As with many transsexuals, he argued that he was embarrassed and humiliated whenever he was required to produce the birth certificate and in addition, his rights were breached by the failure of the UK to allow him to legally marry a woman. It was held by the European Court of Human Rights that there had not been a breach of either Article 8 or 12 since this was an area of law which afforded states a wide interpretive margin.
In Goodwin v UK  a male-to-female transsexual successfully argued that the UK was in breach of both Article 8 and Article 12 in failing to recognise the legal status of transsexuals. The European Court of Human Rights unanimously held that the ‘no man’s land’ position of post-operative transsexuals was not sustainable especially as there was no public interest defence.
This case ended the biological test set out in Corbett. The court accepted that several factors changed, especially in terms of medical recognition and advances in treatment for gender disorders. Goodwin lived as a woman in a relationship with a man not allowing her to marry would be unjustifiable. The legal definition of “family” changed with this case, recognising that transsexuals were free to marry. Since then the Gender Recognition Act 2004 has been introduced, allowing transsexuals to obtain legal recognition of their change in gender.
Same-sex couples also faced problems in gaining legal recognition of their relationships. Previously, homosexuality was illegal; Same-sex couples therefore fell outside any legal definition “family”. In Harrogate Borough Council v Simpson , Simpson lived with her partner in a lesbian relationship over a year. When her partner died, the question arose as to whether Simpson could succeed to Mrs Rodrigo’s tenancy. Under the Housing Act 1980, in order to do so, Simpson had to show that she was a member of Mrs Rodrigo’s family.
The definition of ‘family’ was given as “spouse, parent, grandparent, child, grandchild, brother, sister, uncle, aunt, nephew or niece…or if they live together as husband and wife.” Simpson tried to argue that their lesbian relationship was similar to living as husband and wife – the court rejected this as the opportunity had been there for Parliament, when passing the legislation, to include same-sex relationships and they had chosen not to do so. Simpson took her case to the ECHR arguing that there had been a breach of Articles 8 and 14 – the action failed.
Therefore at the time of the Simpson case the term “family” legally did not include same-sex couples. In a more recent case of Secretary Of State for Work and Pensions v M stated that civil partnerships had “virtually identical legal consequences to marriage”. Lord Nicholls stated in the decision that a homosexual couple are as capable of constituting a family as a heterosexual couple.
In Fitzpatrick v Sterling Housing Association this involved the question regarding the Rent Act 1977. Mr Fitzpatrick had moved in with his partner in 1976 and had cared for him, for 8yrs until his death after he became tetraplegic following a stroke. Mr Fitzpatrick argued that he had been living with Mr Thompson as “his wife or husband” and secondly, that he had been a member of Mr Thompson’s family.
Unlike in Simpson, no definition of family was given and the courts were able to interpret the meaning of the term. The House of Lords held by a majority of 3 to 2, that the definition of “family” did include a surviving same-sex partner and Fitzpatrick was able to succeed to the tenancy. In the judgement, Lord Clyde said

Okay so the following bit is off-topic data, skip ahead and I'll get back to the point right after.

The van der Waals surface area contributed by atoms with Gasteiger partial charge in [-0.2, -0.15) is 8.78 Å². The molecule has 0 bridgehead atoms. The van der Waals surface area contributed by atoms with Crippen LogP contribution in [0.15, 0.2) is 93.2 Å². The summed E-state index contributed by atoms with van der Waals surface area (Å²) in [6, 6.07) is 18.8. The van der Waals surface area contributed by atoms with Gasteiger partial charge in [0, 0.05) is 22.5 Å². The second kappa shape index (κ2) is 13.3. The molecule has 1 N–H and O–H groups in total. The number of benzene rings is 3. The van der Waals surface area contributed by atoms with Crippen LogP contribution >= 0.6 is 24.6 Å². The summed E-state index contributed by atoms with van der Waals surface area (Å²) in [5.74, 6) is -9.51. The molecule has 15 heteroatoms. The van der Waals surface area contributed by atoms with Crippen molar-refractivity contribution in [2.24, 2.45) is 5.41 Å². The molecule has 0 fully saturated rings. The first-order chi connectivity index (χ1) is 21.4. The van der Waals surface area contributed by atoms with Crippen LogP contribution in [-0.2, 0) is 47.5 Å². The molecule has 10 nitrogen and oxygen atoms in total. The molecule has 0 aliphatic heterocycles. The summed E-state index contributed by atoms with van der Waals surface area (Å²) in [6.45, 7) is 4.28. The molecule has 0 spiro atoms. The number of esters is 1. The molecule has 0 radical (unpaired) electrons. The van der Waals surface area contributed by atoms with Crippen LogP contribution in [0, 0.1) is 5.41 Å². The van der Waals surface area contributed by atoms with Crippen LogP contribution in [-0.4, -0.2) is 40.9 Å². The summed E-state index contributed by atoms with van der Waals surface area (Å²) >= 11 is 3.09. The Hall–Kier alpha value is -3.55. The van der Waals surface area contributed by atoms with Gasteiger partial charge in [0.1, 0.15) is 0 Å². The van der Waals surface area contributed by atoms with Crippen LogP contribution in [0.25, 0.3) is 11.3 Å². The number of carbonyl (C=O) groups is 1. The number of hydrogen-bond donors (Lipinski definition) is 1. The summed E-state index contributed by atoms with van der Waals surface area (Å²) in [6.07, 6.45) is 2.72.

“The concept of the family has undergone significant development during recent years, both in the United Kingdom and overseas. Whether that is a matter for concern or congratulations is of no relevance to the present case, but it is properly part of the judicial function to endeavour to reflect an understanding of such changes in the reality of social life.” The legal definition of ‘family’ developed to include same-sex partners. Since the passing of the Civil Partnership Act 2004, same-sex partners are now able to enter into a similar arrangement to that of heterosexual marriage.
Another of the various types of relationships that may exist includes those that are not formally “husband and wife” but partners living together. It has long been the case that parties to these informal arrangements have not had the protection given to married couples and recently civil partners. In Gammans v Ekins  the adverse view that the law took of co-habitating couples was clearly shown in the judgement – “to regard an unmarried couple living together masquerading as husband and wife and that they were members of the same family seems to be an abuse of the English language.” This shows the strong views that those not living as actual and legal husband and wife in the 1950’s were not considered to be a family – opinions have changed since due to the fast moving cultural differences in society today.
Since then, it can be said that the law has changed to take the needs of co-habitants into account and in Ghaidan v Godin-Mendoza ; same sex co-habitants were given the same rights as married couples on succession to a tenancy. In the UK there are approximately 2.6 million gay and lesbian people; this is a significant difference to years ago when homosexuality was illegal and socially unacceptable. Additionally, changes to the legislation regarding domestic violence means that all co-habitants, married couples and civil partners share the same rights in this respect.